What your view of sports and life would be if you had too many concussions
Here’s another case of somebody who while embroiled in controversy had my support up until the point when they said something SO stupid that I had no choice but to re-evaluate my position.
I never faulted LeBron James for leaving the Cavaliers. As I wrote then, it was not James’ fault the Cavaliers never held up their end of the deal; it was not James’ fault the Cavs never put a team capable of winning around him. It also isn’t James fault the NBA has created a culture where winning championships is the only measure of greatness; it also isn’t James’ fault that so many NBA fans can’t understand why he would make such a move given the environment those fans created.
But, LeBron, you lose me when you start crying about the backlash against you. I don’t really need to listen to you cry about you not getting your ego sufficiently stroked. Are you really expecting me to believe that literally being the star around which the NBA solar system revolves is not enough for you? This past Wednesday night, CNN did an interview with James in which he said race played a role in negative coverage James’ decision to leave Cleveland. More specifically, James blames race for some of the negative backlash to The Decision, the ESPN special where the free agent NBA superstar announced on national TV he was leaving the Cleveland Cavaliers to join the Miami Heat. Within a few months of the July 8 special, James’ image was transformed from that of one of the country’s most liked sports figures to the sixth-most disliked, according to a recent study by the Q Scores Company.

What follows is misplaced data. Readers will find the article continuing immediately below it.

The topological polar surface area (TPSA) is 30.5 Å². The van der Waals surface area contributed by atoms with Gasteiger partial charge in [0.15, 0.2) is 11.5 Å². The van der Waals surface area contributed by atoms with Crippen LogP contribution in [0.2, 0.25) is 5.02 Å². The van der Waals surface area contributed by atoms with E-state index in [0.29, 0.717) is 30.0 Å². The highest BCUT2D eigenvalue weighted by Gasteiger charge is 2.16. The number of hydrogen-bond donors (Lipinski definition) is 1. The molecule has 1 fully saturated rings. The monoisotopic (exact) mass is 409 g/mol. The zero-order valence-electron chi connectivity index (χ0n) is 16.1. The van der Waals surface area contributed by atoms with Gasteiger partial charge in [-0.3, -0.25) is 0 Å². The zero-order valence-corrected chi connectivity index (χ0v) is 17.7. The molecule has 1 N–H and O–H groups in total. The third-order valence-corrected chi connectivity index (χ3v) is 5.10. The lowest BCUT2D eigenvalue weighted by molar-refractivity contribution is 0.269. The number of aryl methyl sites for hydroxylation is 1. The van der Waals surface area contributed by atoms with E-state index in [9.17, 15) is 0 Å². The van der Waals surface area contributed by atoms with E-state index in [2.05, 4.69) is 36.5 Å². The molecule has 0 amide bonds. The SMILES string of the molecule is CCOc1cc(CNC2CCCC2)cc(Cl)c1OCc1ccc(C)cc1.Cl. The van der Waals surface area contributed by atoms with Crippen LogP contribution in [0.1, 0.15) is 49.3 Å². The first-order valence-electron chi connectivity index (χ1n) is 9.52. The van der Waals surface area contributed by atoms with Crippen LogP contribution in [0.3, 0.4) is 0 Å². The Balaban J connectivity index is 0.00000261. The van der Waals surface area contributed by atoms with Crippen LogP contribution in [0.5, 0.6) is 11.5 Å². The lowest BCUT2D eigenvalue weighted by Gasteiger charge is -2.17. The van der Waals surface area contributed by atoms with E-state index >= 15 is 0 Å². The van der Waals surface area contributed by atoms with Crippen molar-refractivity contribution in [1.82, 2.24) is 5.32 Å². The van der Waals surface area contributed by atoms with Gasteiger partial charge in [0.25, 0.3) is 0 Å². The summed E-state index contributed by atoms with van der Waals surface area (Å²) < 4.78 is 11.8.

“I think so at times. It’s always, you know, a race factor,” said James, according to a CNN transcript. James personal adviser Maverick Carter said he thought race “definitely played a role in some of the stuff coming out of the media, things that were written for sure.”
You know, LeBron, you likely don’t understand this being an athlete, but being an adult black male in America today still isn’t an easy thing. Its bad enough that I have to deal with a country full of liberal white do-gooders who by definition devalue everything I do through their inverted racism known as “Affirmative Action.” Its bad enough that I have to watch black people who should know better continue to deflect responsibility for their own actions on a daily basis. But the worst part is when I watch guys like you stoke both those fires by selfishly and needlessly injecting race into a situation where it was not part of the original problem.
The fundamental problem here is that even as misguided as most of the things white liberals “have done for blacks” are, it still makes them believe that they have carried a lot of water to douse the flames of past injustices. In many ways they really have. So, when guys like you or that charlatan Jesse Jackson start painting everything with the racist brush just because you didn’t get your way over something, you lessen the meaning of the word “racism.” If guys like you and Jackson continue to do this, soon the word will be meaningless; white people are already starting to tune out to it. In other words, white people are getting tired of reaching out to the “black community” and getting called names for the effort.
Another thing you don’t understand is the raw power of success. Sure, you know about the money and what it brings; that’s the easy part. But kicking a few bucks to charity does not by itself excuse you from or act in the place of your acting responsibly with your success toward the rest of the community. In other words, I don’t care how big your house is, you still don’t get to let your your dog take a dump in my yard.
In a previous writing on this subject, I said “James has the right to burn all the bridges he wants, he can do so without impacting his own bottom line because he has true talent.” Of course that only applies to talent on the court, which will not last forever. There comes a day when it is not just talent that will determine your legacy; that process never ends well for guys who can’t man up to the consequences of their actions.
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